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And they shall take of the blood, and put upon the two door-posts and upon the upper-beam, - upon the houses wherein they are to eat it.

Then shall ye take a bunch of hyssop, and dip it in the blood which is in the basin, and strike the upper beam and the two door-posts, with the blood which is in the basin, - and, ye, shall not go forth any man out of the entrance of his house, until morning,

And Yahweh will pass along to plague the Egyptians, and when he beholdeth the blood upon the upper beam and upon the two door-pests, then will Yahweh pass over the entrance, and not suffer the destroyer to enter into your houses to inflict on you the plague.

Then they must put it with all its utensils in a covering of fine leather, and put it on a carrying beam.

Then they must take all the utensils of the service, with which they serve in the sanctuary, put them in a blue cloth, cover them with a covering of fine leather, and put them on a carrying beam.

Balaam proclaimed his poem: Balak brought me from Aram; the king of Moab, from the eastern mountains: "Come, put a curse on Jacob for me; come, denounce Israel!"

Balaam proclaimed his poem: Balak, get up and listen; son of Zippor, pay attention to what I say!

and he proclaimed his poem: The oracle of Balaam son of Beor, the oracle of the man whose eyes are opened,

Then he proclaimed his poem: The oracle of Balaam son of Beor, the oracle of the man whose eyes are opened;

Then Balaam saw Amalek and proclaimed his poem: Amalek was first among the nations, but his future is destruction.

Next he saw the Kenites and proclaimed his poem: Your dwelling place is enduring; your nest is set in the cliffs.

Once more he proclaimed his poem: Ah, who can live when God does this?

the Amorites persisted in dwelling in Har-heres, in Ai'jalon, and in Sha-al'bim, but the hand of the house of Joseph rested heavily upon them, and they became subject to forced labor.

And the border of the Amorites ran from the ascent of Akrab'bim, from Sela and upward.

And she fastened it with the pin, and said unto him, The Philistines be upon thee, Samson. And he awaked out of his sleep, and went away with the pin of the beam, and with the web.

And they will answer them and will say, He is; behold, before thee: hasten now, for this day he came to the city for a sacrifice this day to the people Bamah.

As you come to the city thus ye shall find him, before he will go up to Bamah to eat: for the people will not eat till his coming, for he will bless the sacrifice; after this they being called will eat. And now go up, for this day ye shall find him.

And they will go up to the city: they coming into the midst of the city, and behold, Samuel coming forth to meet them, to go up to Bamah.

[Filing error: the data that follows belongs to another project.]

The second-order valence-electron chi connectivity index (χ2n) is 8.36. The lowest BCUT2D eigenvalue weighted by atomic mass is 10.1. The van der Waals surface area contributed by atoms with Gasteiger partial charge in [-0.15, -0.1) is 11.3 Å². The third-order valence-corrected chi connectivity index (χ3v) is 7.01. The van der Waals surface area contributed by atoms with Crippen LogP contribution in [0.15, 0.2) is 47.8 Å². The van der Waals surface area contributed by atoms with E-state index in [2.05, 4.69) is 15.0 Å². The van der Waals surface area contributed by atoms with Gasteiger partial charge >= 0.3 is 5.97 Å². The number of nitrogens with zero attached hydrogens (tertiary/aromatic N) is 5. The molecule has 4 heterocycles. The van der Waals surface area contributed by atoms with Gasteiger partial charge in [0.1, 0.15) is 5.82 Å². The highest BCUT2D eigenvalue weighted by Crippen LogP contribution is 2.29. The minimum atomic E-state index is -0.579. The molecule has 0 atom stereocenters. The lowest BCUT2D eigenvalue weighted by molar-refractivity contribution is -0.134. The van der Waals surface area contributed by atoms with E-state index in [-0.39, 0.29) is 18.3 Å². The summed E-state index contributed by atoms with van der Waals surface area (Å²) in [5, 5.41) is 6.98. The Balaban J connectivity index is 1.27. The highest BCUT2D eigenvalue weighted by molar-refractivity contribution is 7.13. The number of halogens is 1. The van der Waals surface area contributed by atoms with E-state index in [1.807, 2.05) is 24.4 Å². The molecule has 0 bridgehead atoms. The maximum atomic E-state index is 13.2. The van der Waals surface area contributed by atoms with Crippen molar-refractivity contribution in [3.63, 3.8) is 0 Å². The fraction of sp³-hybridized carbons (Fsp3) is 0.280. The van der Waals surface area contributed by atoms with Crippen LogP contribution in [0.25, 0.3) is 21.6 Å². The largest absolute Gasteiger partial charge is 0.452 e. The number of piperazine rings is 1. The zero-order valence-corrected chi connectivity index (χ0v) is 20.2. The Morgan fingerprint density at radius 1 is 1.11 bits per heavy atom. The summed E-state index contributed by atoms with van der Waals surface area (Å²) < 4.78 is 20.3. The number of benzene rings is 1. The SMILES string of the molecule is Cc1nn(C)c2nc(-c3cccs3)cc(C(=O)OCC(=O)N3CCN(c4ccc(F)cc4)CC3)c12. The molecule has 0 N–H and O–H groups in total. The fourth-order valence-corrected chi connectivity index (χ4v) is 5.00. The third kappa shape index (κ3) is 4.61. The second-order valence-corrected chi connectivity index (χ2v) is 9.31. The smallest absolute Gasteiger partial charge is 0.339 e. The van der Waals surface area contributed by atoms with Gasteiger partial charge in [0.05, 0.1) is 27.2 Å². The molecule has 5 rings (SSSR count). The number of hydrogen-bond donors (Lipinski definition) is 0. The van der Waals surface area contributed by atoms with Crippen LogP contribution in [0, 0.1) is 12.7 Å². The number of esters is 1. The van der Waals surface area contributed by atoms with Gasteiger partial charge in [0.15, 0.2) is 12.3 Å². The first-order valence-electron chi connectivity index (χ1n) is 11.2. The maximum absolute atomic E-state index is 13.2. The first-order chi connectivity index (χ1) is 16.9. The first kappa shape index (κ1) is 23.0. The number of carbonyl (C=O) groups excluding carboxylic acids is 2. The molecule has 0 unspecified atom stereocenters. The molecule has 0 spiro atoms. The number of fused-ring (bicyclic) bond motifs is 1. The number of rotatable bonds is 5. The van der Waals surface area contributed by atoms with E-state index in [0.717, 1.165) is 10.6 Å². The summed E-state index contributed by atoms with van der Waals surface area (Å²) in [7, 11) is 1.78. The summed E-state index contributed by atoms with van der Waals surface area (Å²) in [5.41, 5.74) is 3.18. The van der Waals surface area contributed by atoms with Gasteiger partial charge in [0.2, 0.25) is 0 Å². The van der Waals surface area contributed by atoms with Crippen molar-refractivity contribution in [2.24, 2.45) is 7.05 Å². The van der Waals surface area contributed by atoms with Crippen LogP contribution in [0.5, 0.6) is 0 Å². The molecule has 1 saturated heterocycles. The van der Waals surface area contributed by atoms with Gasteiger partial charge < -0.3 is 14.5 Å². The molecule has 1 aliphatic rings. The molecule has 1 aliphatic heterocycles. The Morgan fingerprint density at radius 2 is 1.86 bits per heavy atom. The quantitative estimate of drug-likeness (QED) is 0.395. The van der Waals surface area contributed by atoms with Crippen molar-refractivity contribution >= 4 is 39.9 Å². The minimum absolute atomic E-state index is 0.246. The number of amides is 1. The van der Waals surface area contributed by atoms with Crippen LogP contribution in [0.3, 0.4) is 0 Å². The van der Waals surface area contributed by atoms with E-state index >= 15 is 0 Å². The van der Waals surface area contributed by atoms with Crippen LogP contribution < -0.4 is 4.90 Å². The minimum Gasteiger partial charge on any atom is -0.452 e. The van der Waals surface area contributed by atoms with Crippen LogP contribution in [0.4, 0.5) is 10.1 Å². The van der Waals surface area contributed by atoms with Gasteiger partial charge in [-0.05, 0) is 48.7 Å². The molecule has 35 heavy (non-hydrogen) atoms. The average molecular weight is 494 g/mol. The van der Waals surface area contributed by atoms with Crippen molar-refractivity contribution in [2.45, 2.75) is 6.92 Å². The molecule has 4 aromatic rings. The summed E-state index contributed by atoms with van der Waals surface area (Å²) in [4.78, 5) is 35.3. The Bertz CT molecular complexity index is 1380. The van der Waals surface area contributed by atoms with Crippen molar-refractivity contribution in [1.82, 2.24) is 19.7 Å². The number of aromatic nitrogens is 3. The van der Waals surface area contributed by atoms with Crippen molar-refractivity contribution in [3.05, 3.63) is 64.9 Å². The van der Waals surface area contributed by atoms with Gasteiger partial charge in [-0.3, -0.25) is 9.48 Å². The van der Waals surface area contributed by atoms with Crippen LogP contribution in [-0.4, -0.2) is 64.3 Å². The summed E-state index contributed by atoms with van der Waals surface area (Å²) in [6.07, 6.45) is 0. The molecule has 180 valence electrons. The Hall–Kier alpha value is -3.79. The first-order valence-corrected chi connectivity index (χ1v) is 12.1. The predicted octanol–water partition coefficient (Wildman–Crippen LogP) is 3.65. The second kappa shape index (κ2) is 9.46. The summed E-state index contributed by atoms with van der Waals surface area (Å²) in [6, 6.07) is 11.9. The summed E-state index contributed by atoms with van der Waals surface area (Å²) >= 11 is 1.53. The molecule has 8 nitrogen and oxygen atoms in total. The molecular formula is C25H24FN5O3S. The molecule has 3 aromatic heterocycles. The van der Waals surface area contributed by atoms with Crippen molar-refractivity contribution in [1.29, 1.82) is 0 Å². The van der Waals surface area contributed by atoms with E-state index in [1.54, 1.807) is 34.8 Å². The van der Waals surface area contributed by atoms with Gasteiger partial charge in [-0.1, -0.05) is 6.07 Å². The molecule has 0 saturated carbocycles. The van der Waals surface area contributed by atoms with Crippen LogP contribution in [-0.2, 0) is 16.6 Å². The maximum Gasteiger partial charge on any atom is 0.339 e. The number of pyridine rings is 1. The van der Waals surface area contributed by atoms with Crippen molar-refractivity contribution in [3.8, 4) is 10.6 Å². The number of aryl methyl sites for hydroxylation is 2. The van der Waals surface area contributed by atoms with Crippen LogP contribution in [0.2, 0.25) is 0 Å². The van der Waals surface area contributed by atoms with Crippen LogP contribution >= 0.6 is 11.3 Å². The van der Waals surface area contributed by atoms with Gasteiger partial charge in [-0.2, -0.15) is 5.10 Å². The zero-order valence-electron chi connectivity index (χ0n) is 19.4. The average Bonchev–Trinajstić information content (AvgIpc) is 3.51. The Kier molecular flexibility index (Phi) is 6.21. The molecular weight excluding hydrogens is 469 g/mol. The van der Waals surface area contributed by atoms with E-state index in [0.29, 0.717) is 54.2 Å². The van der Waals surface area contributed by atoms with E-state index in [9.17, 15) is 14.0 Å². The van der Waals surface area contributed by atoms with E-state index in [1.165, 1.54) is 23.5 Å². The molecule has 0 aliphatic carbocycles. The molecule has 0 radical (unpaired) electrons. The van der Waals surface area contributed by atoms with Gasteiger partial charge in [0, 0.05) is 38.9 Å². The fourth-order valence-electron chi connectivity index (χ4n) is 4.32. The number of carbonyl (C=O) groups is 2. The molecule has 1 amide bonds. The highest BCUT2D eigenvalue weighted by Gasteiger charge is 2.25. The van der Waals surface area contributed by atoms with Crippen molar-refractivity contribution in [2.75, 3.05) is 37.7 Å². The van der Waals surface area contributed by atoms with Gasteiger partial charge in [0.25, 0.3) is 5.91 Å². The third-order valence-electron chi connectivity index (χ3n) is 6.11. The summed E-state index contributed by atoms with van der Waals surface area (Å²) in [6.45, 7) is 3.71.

And Samuel will answer Saul, and say, I the seeing: go up before me to Bamah, and eat with me this day, and I will send thee away in the morrow, and all that is in thy heart I will announce to thee.

And they will go down from Bamah to the city, and he will speak to Saul upon the roof.

After this thou shalt come to the hill of God, where there Philisteim standing: and it will be when thou comest there to the city, and thou didst light upon a band of prophets coming down out of Bamah, and before them a lyre, and a drum, and a pipe, and a harp; and they prophesying.

And he will finish prophesying and will come to Bamah.

And the price for plowshares and mattocks was a pim, and a third of a shekel for axes and for setting goads [with resulting blunt edges on the sickles, mattocks, forks, axes, and goads.]

And the staff of his spear was like a weaver's beam; and his spear's head weighed six hundred shekels of iron: and one bearing a shield went before him.

And there was again a battle in Gob with the Philistines, where Elhanan the son of Jaareoregim, a Bethlehemite, slew the brother of Goliath the Gittite, the staff of whose spear was like a weaver's beam.

And he made a porch of pillars; the length thereof was fifty cubits, and the breadth thereof thirty cubits: and the porch was before them: and the other pillars and the thick beam were before them.

Let us go, we pray thee, unto Jordan, and take thence every man a beam, and let us make us a place there, where we may dwell. And he answered, Go ye.

But as one was felling a beam, the axe head fell into the water: and he cried, and said, Alas, master! for it was borrowed.

And he slew an Egyptian, a man of great stature, five cubits high; and in the Egyptian's hand was a spear like a weaver's beam; and he went down to him with a staff, and plucked the spear out of the Egyptian's hand, and slew him with his own spear.

And there was war again with the Philistines; and Elhanan the son of Jair slew Lahmi the brother of Goliath the Gittite, whose spear staff was like a weaver's beam.

Also I have made a decree, that whosoever shall alter this word, let a beam be pulled out from his house, and let him be lifted up and fastened thereon; and let his house be made a dunghill for this:

That day, be it darkness, - Let not God enquire after it from above, May there shine upon it no clear beam:

he who doesn't lend out his money for usury, nor take a bribe against the innocent. He who does these things shall never be shaken. A Poem by David.

Overflowed hath my heart, with an excellent theme, I will recite my poem concerning the king, Be, my tongue, like the pen of a scribe who is skilled.

But you, God, will bring them down into the pit of destruction. Bloodthirsty and deceitful men shall not live out half their days, but I will trust in you. For the Chief Musician. To the tune of "Silent Dove in Distant Lands." A poem by David, when the Philistines seized him in Gath.